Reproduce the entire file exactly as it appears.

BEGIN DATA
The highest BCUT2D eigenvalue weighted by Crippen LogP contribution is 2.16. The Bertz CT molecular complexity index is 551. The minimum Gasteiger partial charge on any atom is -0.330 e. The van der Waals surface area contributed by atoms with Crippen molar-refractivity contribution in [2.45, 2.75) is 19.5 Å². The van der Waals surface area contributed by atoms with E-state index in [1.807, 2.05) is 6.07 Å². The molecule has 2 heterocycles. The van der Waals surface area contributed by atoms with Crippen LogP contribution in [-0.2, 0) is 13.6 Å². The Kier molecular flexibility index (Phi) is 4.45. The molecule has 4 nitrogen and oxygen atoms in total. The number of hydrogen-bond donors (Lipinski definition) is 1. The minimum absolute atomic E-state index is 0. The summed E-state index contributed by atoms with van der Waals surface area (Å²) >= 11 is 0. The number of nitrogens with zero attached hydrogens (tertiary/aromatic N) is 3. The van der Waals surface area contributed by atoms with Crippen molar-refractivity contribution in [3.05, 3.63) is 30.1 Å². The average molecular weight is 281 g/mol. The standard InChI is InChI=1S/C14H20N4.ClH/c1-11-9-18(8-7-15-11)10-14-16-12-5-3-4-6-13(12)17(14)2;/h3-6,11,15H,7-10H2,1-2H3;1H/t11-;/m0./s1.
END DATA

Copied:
The highest BCUT2D eigenvalue weighted by Crippen LogP contribution is 2.16. The Bertz CT molecular complexity index is 551. The minimum Gasteiger partial charge on any atom is -0.330 e. The van der Waals surface area contributed by atoms with Crippen molar-refractivity contribution in [2.45, 2.75) is 19.5 Å². The van der Waals surface area contributed by atoms with E-state index in [1.807, 2.05) is 6.07 Å². The molecule has 2 heterocycles. The van der Waals surface area contributed by atoms with Crippen LogP contribution in [-0.2, 0) is 13.6 Å². The Kier molecular flexibility index (Phi) is 4.45. The molecule has 4 nitrogen and oxygen atoms in total. The number of hydrogen-bond donors (Lipinski definition) is 1. The minimum absolute atomic E-state index is 0. The summed E-state index contributed by atoms with van der Waals surface area (Å²) >= 11 is 0. The number of nitrogens with zero attached hydrogens (tertiary/aromatic N) is 3. The van der Waals surface area contributed by atoms with Crippen molar-refractivity contribution in [3.05, 3.63) is 30.1 Å². The average molecular weight is 281 g/mol. The standard InChI is InChI=1S/C14H20N4.ClH/c1-11-9-18(8-7-15-11)10-14-16-12-5-3-4-6-13(12)17(14)2;/h3-6,11,15H,7-10H2,1-2H3;1H/t11-;/m0./s1.